• Main Memory – RAM and ROM.
• External Storage – Magnetic tapes and Magnetic Disk.
• Input Output Devices – Magnetic tapes and Magnetic Disk.
• Languages – Assembly language, some high level languages for Example BASIC, COBOL, FORTRAN.
• Operating System – Human handles punched card.
• Size – Main frame for example IBM-1401, NCR-300, IBM-600 etc.
The period of this generation is from 1959 to 1964. During this period transistor were used for internal logic circuits of computers. These computers could execute 200000 instructions per second. The input/output devices became much faster by the use of magnetic table. During this period the low level programing language were used however the high level programming languages such as FORTRAN and COBOL were also used. The problem of heat maintenance was solved and size of computer reduced, while speed and reliability were increased. Many companies manufactured second generation computers and many of those for business applications. The most popular second generation computer was IBM-1401, introduced in 1960, while the following computers were used by many business organizations. IBM-1400 series, IBM-1600 series, UNIVAC-III, NCR-300 etc.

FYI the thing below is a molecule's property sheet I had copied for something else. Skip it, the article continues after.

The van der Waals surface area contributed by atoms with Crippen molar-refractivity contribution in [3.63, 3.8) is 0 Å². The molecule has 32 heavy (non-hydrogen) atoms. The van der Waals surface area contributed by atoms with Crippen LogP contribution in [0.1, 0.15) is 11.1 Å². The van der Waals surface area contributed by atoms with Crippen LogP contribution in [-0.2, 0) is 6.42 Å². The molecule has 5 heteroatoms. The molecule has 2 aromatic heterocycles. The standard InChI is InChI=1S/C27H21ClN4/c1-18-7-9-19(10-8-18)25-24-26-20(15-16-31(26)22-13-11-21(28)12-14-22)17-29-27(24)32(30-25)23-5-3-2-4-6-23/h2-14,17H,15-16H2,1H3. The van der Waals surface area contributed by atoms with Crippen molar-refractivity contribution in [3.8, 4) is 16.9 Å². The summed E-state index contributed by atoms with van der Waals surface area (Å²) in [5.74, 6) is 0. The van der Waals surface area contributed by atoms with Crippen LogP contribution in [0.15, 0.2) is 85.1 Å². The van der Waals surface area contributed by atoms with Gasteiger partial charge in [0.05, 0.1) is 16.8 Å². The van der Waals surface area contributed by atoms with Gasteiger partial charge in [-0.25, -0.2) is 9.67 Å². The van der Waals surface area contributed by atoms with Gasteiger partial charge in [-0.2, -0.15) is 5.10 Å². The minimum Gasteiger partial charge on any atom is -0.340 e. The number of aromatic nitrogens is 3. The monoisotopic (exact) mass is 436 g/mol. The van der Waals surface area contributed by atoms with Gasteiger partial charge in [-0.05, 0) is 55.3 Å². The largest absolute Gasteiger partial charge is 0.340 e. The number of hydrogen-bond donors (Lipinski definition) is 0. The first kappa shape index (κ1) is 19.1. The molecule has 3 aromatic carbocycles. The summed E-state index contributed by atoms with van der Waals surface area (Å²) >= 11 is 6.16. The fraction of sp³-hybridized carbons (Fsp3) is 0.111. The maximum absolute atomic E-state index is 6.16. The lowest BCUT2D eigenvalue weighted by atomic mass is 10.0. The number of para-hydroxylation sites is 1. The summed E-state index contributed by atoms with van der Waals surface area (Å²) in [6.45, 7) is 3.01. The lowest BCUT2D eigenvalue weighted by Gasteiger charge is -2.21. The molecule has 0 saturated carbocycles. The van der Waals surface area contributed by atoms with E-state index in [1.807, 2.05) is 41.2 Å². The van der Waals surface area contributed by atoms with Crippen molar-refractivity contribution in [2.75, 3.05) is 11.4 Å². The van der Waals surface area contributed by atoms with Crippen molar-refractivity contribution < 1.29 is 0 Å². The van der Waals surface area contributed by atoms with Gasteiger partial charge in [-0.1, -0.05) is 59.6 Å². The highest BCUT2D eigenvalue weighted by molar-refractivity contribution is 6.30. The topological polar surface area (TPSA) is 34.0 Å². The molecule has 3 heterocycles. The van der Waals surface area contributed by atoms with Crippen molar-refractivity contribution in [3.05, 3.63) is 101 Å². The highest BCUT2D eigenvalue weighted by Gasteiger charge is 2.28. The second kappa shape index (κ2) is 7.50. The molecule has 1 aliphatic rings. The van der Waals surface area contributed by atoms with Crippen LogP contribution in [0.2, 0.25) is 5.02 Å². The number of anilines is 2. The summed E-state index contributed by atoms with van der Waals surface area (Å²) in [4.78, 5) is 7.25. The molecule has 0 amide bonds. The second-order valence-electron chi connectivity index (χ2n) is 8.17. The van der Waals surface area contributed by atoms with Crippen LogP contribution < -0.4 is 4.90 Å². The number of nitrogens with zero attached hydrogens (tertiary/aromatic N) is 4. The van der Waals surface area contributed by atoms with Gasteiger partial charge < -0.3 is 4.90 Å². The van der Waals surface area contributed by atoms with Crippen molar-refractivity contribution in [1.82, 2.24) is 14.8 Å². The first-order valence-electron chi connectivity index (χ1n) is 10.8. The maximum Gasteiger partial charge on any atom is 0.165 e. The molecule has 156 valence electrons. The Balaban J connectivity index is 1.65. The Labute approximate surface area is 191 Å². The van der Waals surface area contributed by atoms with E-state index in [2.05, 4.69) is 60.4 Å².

1. Smaller in size as compares to 1st generation.
2. Much more reliable.
3. Less heat generated.
4. Computation was performing in micro second.
5. Less hardware and maintenance problem.
6. Could be used for commercial use.
1. Very costly for commercial use.
2. It still required frequent maintenance.
3. Frequent cooling also required.
Third Generation of Computers (1965-1970)
Main Features
• Major Innovation – Integrated circuit (ICs) as basic electronic component.
• Main Memory – PROM and DRAM.
• External Storage – Improve disk (Floppy Disk)
• Input and Output Devices – Keyboard for input, monitor for output.
• Languages – More high level languages.
• Operating System – Complete operating systems were introduced.
• Size – Mini, for example: IBM SYSTEM / 360, ICH-360, HONEY WELL-316 etc.
In this generation the integrated circuits (IC) were used. Integrated circuits contain many electronic components on a single chip. The disk oriented systems wee made at the end of this generation. The size of computer became very small with better performance and reliability. High level programming languages were extensively used. In 1969 the first microprocessor chip INTEL 4004 was developed but it was used only in calculators. The faster input/output devices made possible multi-processing and multi programming. Where by a number of input terminals could be run virtually at the same time on a single centrally located computer. The famous computer were IBM-360, IBM-370, UNIVAC 9000 series etc.
1. Smaller in size as compared to second generation.
2. More reliable.
3. Portable